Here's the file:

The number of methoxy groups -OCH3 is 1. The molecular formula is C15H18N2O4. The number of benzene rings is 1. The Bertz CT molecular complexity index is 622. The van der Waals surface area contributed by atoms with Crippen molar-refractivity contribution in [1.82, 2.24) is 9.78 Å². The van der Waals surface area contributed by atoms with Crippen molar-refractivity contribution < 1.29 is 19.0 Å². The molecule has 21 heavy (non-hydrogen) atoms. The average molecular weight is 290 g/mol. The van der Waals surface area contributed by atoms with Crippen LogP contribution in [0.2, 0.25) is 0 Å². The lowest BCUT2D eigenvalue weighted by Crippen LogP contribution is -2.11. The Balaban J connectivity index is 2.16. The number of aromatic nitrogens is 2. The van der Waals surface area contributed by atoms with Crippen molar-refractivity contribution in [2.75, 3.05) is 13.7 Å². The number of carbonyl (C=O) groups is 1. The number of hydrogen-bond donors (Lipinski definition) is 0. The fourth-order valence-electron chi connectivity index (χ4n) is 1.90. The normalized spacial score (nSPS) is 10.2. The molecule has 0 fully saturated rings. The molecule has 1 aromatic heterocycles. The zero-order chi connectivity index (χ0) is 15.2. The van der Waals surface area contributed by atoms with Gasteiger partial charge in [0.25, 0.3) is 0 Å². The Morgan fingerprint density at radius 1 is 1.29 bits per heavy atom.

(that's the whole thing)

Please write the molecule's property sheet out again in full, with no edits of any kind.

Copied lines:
The number of methoxy groups -OCH3 is 1. The molecular formula is C15H18N2O4. The number of benzene rings is 1. The Bertz CT molecular complexity index is 622. The van der Waals surface area contributed by atoms with Crippen molar-refractivity contribution in [1.82, 2.24) is 9.78 Å². The van der Waals surface area contributed by atoms with Crippen molar-refractivity contribution < 1.29 is 19.0 Å². The molecule has 21 heavy (non-hydrogen) atoms. The average molecular weight is 290 g/mol. The van der Waals surface area contributed by atoms with Crippen LogP contribution in [0.2, 0.25) is 0 Å². The lowest BCUT2D eigenvalue weighted by Crippen LogP contribution is -2.11. The Balaban J connectivity index is 2.16. The number of aromatic nitrogens is 2. The van der Waals surface area contributed by atoms with Crippen molar-refractivity contribution in [2.75, 3.05) is 13.7 Å². The number of carbonyl (C=O) groups is 1. The number of hydrogen-bond donors (Lipinski definition) is 0. The fourth-order valence-electron chi connectivity index (χ4n) is 1.90. The normalized spacial score (nSPS) is 10.2. The molecule has 0 fully saturated rings. The molecule has 1 aromatic heterocycles. The zero-order chi connectivity index (χ0) is 15.2. The van der Waals surface area contributed by atoms with Gasteiger partial charge in [0.25, 0.3) is 0 Å². The Morgan fingerprint density at radius 1 is 1.29 bits per heavy atom.